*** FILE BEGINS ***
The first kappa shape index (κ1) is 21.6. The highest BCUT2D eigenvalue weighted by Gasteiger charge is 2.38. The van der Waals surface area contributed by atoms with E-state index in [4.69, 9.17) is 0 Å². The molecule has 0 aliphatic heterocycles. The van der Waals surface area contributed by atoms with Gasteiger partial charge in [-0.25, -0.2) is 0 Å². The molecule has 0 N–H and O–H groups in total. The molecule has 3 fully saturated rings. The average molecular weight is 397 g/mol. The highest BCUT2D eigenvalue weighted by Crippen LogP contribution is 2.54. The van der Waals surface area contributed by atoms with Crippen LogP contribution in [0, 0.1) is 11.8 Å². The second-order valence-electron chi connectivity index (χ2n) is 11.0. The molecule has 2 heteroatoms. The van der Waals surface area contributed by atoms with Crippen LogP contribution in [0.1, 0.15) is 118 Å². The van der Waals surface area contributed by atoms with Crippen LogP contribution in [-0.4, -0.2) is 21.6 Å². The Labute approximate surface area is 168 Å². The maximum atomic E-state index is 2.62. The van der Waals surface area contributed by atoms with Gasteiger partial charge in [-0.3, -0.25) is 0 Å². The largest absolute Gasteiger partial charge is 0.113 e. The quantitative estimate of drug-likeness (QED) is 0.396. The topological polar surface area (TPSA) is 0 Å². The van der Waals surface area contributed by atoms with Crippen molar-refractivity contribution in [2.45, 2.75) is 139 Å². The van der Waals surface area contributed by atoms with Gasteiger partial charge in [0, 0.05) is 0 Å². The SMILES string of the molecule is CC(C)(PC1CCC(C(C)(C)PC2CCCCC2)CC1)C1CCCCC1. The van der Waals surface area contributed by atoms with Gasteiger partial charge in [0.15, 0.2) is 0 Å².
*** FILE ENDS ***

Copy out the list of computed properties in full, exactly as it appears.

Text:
The first kappa shape index (κ1) is 21.6. The highest BCUT2D eigenvalue weighted by Gasteiger charge is 2.38. The van der Waals surface area contributed by atoms with E-state index in [4.69, 9.17) is 0 Å². The molecule has 0 aliphatic heterocycles. The van der Waals surface area contributed by atoms with Gasteiger partial charge in [-0.25, -0.2) is 0 Å². The molecule has 0 N–H and O–H groups in total. The molecule has 3 fully saturated rings. The average molecular weight is 397 g/mol. The highest BCUT2D eigenvalue weighted by Crippen LogP contribution is 2.54. The van der Waals surface area contributed by atoms with Crippen LogP contribution in [0, 0.1) is 11.8 Å². The second-order valence-electron chi connectivity index (χ2n) is 11.0. The molecule has 2 heteroatoms. The van der Waals surface area contributed by atoms with Crippen LogP contribution in [0.1, 0.15) is 118 Å². The van der Waals surface area contributed by atoms with Crippen LogP contribution in [-0.4, -0.2) is 21.6 Å². The Labute approximate surface area is 168 Å². The maximum atomic E-state index is 2.62. The van der Waals surface area contributed by atoms with Gasteiger partial charge in [-0.3, -0.25) is 0 Å². The largest absolute Gasteiger partial charge is 0.113 e. The quantitative estimate of drug-likeness (QED) is 0.396. The topological polar surface area (TPSA) is 0 Å². The van der Waals surface area contributed by atoms with Crippen molar-refractivity contribution in [2.45, 2.75) is 139 Å². The van der Waals surface area contributed by atoms with Gasteiger partial charge in [0, 0.05) is 0 Å². The SMILES string of the molecule is CC(C)(PC1CCC(C(C)(C)PC2CCCCC2)CC1)C1CCCCC1. The van der Waals surface area contributed by atoms with Gasteiger partial charge in [0.15, 0.2) is 0 Å².